Overall, it was a fantastic day, and another reminder to me that you don’t have to be a billionaire or have a state of the art, immaculate kitchen to be happy. A tiny, well-used kitchen and a few passionate, caffeinated, dancing bagel makers is more than enough.
Awesome New York-Style Bagel Recipe from Sophisticated Gourmet
Makes: 8 medium-sized bagels (we doubled it and made 16)
Total Time: 1 hour 45 minutes
2 teaspoons active dry yeast
1 ½ tablespoons granulated sugar
1 ¼ cups warm water (120-130 degrees- if it’s any hotter you’ll kill the yeast -so stick closer to the low 120’s)– you may need ± ¼ cup more. (We didn’t need it.)
3 ½ cups (500g) bread flour (I used unbleached, all-purpose and it worked fine) You need an extra three cups or more for kneading
1 ½ teaspoons salt
Caraway seeds, coarse salt, minced fresh garlic, minced fresh onion, poppy seeds, or sesame seeds, caramelized onions, cinnamon sugar, or whatever you come up with!
1. Pour in the sugar and yeast into the 1/2 cup of warm water. Do not stir. Let it sit for five minutes, and then stir the yeast and sugar mixture, until it all dissolves in the water.2. Mix the flour and salt in a large bowl. Make a well in the middle and pour in the yeast and sugar mixture.
3. Pour half of the remaining warm water into the well. Mix and stir in the rest of the water as needed. Depending on where you live, you may need to add anywhere from a couple tablespoons to about ¼ cup of water. You want to result in a moist and firm dough after you have mixed it.
4. On a well-floured countertop, knead the dough for about 10 minutes until it is smooth and elastic. Try working in as much flour as possible to form a firm and stiff dough.
5. Lightly brush a large bowl with oil (we used canola) and turn the dough to coat. Cover the bowl with a damp dish towel. Let rise in a warm place for 1 hour, until the dough has doubled in size. Punch the dough down, and let it rest for another 10 minutes.
6. Carefully divide the dough into 8 pieces. The original website used a scale, but we just eyeballed it. Shape each piece into a round. Now, take a dough ball, and press it gently against the countertop (or whatever work surface you’re using) moving your hand and the ball in a circular motion pulling the dough into itself while reducing the pressure on top of the dough slightly until a perfect dough ball forms. Repeat with 7 other dough rounds. (Don’t try to cheat like I did and fold any extra dough under because the bottom of your bagel will look horrible and the top will be perfect. Just roll the perfect ball and poke your finger through.)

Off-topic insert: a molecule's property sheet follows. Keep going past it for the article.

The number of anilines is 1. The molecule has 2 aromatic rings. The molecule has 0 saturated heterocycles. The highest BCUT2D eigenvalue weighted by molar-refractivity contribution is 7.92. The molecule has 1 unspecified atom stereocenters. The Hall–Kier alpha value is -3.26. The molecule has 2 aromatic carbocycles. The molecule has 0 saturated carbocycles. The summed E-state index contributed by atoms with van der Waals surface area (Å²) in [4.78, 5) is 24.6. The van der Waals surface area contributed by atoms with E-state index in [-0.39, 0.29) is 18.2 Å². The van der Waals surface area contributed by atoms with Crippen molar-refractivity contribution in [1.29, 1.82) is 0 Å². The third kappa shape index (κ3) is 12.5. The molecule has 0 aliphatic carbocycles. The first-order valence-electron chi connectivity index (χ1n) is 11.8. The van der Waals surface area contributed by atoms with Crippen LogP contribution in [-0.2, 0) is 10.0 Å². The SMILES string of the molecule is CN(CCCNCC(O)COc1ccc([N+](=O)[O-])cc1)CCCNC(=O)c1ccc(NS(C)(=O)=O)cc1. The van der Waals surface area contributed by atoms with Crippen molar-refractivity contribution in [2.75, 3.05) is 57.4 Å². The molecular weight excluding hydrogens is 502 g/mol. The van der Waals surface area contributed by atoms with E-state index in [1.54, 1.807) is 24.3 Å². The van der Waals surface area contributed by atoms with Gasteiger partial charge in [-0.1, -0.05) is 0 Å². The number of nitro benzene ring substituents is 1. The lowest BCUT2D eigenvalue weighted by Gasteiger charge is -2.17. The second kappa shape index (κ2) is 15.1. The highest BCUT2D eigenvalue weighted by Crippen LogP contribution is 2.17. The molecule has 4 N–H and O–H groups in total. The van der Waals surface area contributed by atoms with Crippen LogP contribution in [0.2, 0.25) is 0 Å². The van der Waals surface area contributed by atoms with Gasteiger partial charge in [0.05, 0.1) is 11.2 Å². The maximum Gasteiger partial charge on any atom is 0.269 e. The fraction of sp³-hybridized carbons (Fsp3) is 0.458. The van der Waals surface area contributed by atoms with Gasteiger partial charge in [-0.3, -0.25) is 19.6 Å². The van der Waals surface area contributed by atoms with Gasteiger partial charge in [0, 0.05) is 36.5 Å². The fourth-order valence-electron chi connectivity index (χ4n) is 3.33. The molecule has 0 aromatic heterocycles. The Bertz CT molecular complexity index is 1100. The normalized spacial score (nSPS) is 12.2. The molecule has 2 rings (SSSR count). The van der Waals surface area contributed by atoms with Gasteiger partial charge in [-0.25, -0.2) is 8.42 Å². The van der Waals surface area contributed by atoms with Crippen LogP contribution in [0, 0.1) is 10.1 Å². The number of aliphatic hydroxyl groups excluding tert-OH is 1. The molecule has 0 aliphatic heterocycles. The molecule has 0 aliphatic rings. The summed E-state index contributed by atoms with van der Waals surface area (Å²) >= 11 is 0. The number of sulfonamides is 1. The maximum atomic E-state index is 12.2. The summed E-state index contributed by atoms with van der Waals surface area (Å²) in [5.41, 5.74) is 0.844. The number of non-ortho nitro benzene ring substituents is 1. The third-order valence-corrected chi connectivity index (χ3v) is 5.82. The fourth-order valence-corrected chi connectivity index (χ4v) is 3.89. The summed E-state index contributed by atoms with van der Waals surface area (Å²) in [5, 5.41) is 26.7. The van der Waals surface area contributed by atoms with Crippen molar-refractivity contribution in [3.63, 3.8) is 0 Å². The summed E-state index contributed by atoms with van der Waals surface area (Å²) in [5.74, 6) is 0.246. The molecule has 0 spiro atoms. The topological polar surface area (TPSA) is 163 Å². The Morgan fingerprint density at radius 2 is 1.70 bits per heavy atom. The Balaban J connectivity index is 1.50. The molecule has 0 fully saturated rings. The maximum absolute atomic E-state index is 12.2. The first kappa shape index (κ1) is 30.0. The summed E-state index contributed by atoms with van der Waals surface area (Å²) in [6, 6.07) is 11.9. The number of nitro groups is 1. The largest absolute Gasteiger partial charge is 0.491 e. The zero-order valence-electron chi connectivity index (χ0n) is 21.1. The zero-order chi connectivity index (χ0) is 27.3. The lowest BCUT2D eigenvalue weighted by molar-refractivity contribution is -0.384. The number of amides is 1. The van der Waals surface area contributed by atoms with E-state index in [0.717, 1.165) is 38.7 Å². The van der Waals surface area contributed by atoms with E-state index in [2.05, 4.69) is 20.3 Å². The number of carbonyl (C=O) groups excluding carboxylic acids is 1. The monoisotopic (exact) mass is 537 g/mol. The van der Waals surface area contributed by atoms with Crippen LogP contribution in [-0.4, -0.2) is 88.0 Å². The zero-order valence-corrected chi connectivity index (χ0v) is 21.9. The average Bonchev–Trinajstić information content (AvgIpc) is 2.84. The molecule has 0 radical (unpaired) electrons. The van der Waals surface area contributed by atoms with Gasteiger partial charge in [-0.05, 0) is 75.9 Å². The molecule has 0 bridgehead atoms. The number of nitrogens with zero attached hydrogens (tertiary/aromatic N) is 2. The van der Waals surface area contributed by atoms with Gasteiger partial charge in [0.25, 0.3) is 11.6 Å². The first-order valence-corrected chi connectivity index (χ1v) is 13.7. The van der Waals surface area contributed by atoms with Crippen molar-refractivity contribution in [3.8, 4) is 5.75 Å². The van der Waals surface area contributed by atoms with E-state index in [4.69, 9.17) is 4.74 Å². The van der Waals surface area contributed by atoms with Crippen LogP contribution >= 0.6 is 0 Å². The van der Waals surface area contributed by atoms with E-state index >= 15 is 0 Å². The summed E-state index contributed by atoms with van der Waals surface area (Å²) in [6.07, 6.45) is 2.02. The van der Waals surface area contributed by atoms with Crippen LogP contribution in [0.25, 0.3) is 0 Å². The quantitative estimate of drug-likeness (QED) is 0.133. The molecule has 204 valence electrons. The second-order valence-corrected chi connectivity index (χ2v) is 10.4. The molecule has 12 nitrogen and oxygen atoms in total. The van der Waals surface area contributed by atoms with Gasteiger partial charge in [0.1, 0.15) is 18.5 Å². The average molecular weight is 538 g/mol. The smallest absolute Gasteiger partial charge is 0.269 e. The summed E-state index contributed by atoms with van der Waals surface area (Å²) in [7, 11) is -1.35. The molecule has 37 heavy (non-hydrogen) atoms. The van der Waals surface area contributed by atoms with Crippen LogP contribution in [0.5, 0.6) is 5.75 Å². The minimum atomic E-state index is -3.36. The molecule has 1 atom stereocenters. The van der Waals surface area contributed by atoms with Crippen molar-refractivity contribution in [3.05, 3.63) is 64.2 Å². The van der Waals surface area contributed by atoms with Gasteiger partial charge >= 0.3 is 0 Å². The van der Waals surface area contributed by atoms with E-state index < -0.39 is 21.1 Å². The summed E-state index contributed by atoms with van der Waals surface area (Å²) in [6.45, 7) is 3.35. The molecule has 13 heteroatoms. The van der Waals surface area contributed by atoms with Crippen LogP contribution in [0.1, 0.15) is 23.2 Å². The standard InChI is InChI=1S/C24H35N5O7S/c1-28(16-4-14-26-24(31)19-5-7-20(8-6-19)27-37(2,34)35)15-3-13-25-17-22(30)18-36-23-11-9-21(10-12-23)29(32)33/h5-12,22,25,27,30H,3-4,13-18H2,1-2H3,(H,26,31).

7. Coat a finger in flour, and gently press your finger into the center of each dough ball to form a ring. Stretch the ring to about ⅓ the diameter of the bagel and place on a lightly oiled cookie sheet. Repeat the same step with the remaining dough.
8. After shaping the dough rounds and placing them on the cookie sheet, cover with a damp kitchen towel and allow to rest for 10 minutes. Meanwhile, preheat your oven to 425ºF / 220ºC / Gas Mark 7.
9. Bring a large pot of water to a boil. Reduce the heat. Use a slotted spoon or skimmer to lower the bagels into the water. Boil as many as you are comfortable with boiling. Once the bagels are in, it shouldn’t take too long for them to float to the top (a couple seconds). Let them sit there for 1 minute, and them flip them over to boil for another minute. Extend the boiling times to 2 minutes each, if you’d prefer a chewier bagel (results will give you a more New York Style bagel with this option).
10. If you want to top your bagels with stuff, do so as you take them out of the water. The original recipe said to use an egg wash brushed over the bagels to get the toppings to stick. We didn’t do that with all of them, only a few.
11. Once all the bagels have boiled (and have been topped with your choice of toppings), transfer them to a lightly oiled baking sheet.
12. Bake for 20 minutes, until golden brown.
13. Cool on a wire rack. (Our bagel bakers were so ready to eat these, they dived right in while they were warm and delicious!)